Every year on the first night of Hanukkah I take a few moments to remember what I learned from a squirrel. This is a revised version of an annual tradition.
Gassing the woodchucks didn’t turn out right.
The knockout bomb from the Feed and Grain
Exchange was featured as merciful, quick at the bone
and the case we had against them was airtight,
both exits shoehorned shut with puddingstone,
but they had a sub-sub-basement out of range.
-Maxine Kumin, “Woodchucks”
I have a contract with the squirrels. They may not consider it legally binding but it should be understood by both of us that they’re supposed to stay out of the attic and not come in to make nests in the insulation and chew the rafters and wiring. Since I can’t retaliate by moving into their nests in the trees I reserve the right to set traps in the attic.
A few years ago I woke up to squirrels or mice or used car salesmen or some other kind of vermin scrabbling around in the ceiling over my head. I set traps in the attic and whatever it was avoided the traps and went away. I like to think it or they saw the traps and said, “Holy mackerel, let’s move to some place safer like a nuclear reactor!” This is the way it should work. In December, though, a few dumb squirrels moved in and were holding cocktail parties well past midnight. I announced the terms of our agreement very loudly as I set out traps smeared with peanut butter. I didn’t really want to set the traps, primarily because that meant going up in the attic, which meant climbing that rickety wooden ladder. The ladder has two warnings on it. One, in huge print, says, “Failure to use ladder correctly could result in damage to the ladder!” As far as I can tell “failure to use ladder correctly” means dousing it with gasoline and setting it on fire. The other warning, in fine print, says, “Oh yeah, you might also hurt yourself, so please take off those stupid slippers and put on some real shoes.” But the real problem is I don’t like heights, or, to be more specific, landing at the bottom of them. I get the shakes when I stand on a chair. Once in the attic I’m fine because I’m on solid ground again, or at least solid plywood over that insulation that looks like cotton candy but tastes much better. It’s the climbing part that gets to me, especially since I have to use at least one hand to carry the traps. I use the spring bar traps, the kind that used to be sold under the slogan, “Build a better mouse trap and the world will beat a path to your door.” For the squirrels in the attic I used the larger ones. The slogan for the large ones is: “These will cut your fingers off.” I could pride myself on being able to set these traps and position them with the steady hands of a neurosurgeon or bomb defuser, but there’s nothing good about any part of the job.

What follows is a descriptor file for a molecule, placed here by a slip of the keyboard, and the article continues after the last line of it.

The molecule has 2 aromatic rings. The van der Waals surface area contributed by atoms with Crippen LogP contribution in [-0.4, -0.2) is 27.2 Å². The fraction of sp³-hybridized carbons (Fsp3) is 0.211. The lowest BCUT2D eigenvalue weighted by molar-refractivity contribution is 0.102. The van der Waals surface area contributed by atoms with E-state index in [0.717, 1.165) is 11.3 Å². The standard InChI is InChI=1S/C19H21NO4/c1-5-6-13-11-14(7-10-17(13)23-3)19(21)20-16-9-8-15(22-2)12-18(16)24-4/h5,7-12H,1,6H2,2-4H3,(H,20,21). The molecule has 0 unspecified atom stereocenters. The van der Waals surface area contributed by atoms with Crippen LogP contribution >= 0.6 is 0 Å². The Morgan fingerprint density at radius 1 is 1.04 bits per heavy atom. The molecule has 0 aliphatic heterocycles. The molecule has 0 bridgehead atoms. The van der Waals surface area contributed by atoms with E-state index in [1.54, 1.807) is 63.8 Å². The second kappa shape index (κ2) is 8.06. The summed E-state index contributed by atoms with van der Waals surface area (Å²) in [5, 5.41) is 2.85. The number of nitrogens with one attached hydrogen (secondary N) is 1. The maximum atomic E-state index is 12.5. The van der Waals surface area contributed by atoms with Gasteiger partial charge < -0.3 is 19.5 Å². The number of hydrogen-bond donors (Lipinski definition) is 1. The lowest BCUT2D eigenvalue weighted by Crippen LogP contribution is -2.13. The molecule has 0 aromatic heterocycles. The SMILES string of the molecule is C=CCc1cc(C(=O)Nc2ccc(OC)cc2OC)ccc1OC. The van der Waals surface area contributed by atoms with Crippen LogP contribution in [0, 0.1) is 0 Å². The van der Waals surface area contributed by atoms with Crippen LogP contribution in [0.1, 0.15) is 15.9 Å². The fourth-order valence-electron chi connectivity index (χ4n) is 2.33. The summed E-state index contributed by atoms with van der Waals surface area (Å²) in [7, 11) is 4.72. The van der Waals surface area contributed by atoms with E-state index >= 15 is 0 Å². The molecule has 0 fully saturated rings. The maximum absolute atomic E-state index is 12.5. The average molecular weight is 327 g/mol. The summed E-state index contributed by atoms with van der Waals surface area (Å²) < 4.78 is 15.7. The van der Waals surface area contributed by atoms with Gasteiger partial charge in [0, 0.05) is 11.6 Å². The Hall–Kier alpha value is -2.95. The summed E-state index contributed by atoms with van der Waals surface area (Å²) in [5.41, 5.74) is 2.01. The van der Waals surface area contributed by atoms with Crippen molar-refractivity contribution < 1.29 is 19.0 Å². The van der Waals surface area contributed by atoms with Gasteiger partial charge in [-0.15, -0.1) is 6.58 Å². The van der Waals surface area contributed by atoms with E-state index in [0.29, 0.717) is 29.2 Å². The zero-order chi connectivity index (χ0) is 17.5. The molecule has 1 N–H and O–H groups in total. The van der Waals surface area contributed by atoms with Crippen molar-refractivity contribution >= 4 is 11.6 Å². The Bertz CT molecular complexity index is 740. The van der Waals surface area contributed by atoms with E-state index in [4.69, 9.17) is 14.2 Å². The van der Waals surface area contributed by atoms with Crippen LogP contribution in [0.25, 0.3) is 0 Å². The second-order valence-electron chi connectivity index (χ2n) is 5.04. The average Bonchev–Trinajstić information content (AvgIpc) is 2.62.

In her poem “Woodchucks” Maxine Kumin, who is Jewish, goes from killing the woodchucks with poison gas to picking them off with a gun. She says, “the murderer inside me rose up hard,/the hawkeye killer came on stage forthwith.” There’s one old woodchuck who manages to escape, and she concludes, “If only they’d all consented to die unseen/gassed underground the quiet Nazi way.” It’s not a perfect metaphor, although if it were it wouldn’t be a metaphor. The only perfect metaphor that I know of in English literature is, “a rose is a rose is a rose”. There is no justification for the Nazi concentration camps. The woodchucks, on the other hand, threatened Kumin’s food supply, or at least her rhubarb and brussels sprouts. Interspecies violence is, like it or not, part of nature, and often fundamental to survival. The squirrels don’t know this, of course, any more than Kumin’s woodchucks who saw her garden as an open buffet. When I set traps for the squirrels it wasn’t because of an irrational and unnecessary prejudice against them. It was because they could chew through an electric cord and burn the house down, which would mean we’d all be out of a place to live. And I hoped the squirrels would see the traps and leave. Unfortunately it didn’t work that way. I took several squirrels, their necks broken, to the garbage. When I found them they were dead, and I always hoped the end had been quick.
Then one night I found a squirrel still alive in one of the traps, struggling to get away, but badly injured. Its body was twisted and there was a gash down its back where the hard metal rod had cut it. I knew I couldn’t let the squirrel go. Even if it survived its injury, which wasn’t likely, even if it avoided being run over by a car, even if it escaped neighborhood dogs, stray cats, coyotes, foxes, owls, hawks, even if it wasn’t attacked by other squirrels, it could get back into the house. And if it didn’t it would spend whatever life it had left in excruciating pain. I’d caused it to suffer and I had a responsibility to end that suffering.
I knew all this, but I wasn’t looking forward to what I had to do either. I put the trap with the squirrel still in it into a white plastic garbage bag and took it out to the driveway. I got a shovel out of the basement. The squirrel struggled a little in the bag, which I appreciated because it told me exactly where to hit. I wanted to make this as quick and merciful as possible for both of us. I nearly lost my nerve at the last minute. My wife had suggested I use a hatchet, but I didn’t want to do that because I’d actually have to look at the squirrel.
A history teacher once told me that Mary Queen of Scots, as she approached the chopping block, turned to her executioner and said, “Be mercifully quick.” Her request apparently made him lose his nerve; it took him three tries to finish the job.
After the clang of the shovel faded, I heard music. Someone a few houses away was in their backyard practicing “Jingle Bells” on a flute. For some reason this song always makes me think of people and woodland animals sharing the sleigh ride together, a sort of Eden with snow and blinking lights. The sun had just set, and in the stillness I realized that in some houses and places of worship the first candle of the menorah had either been lit or was about to be lit.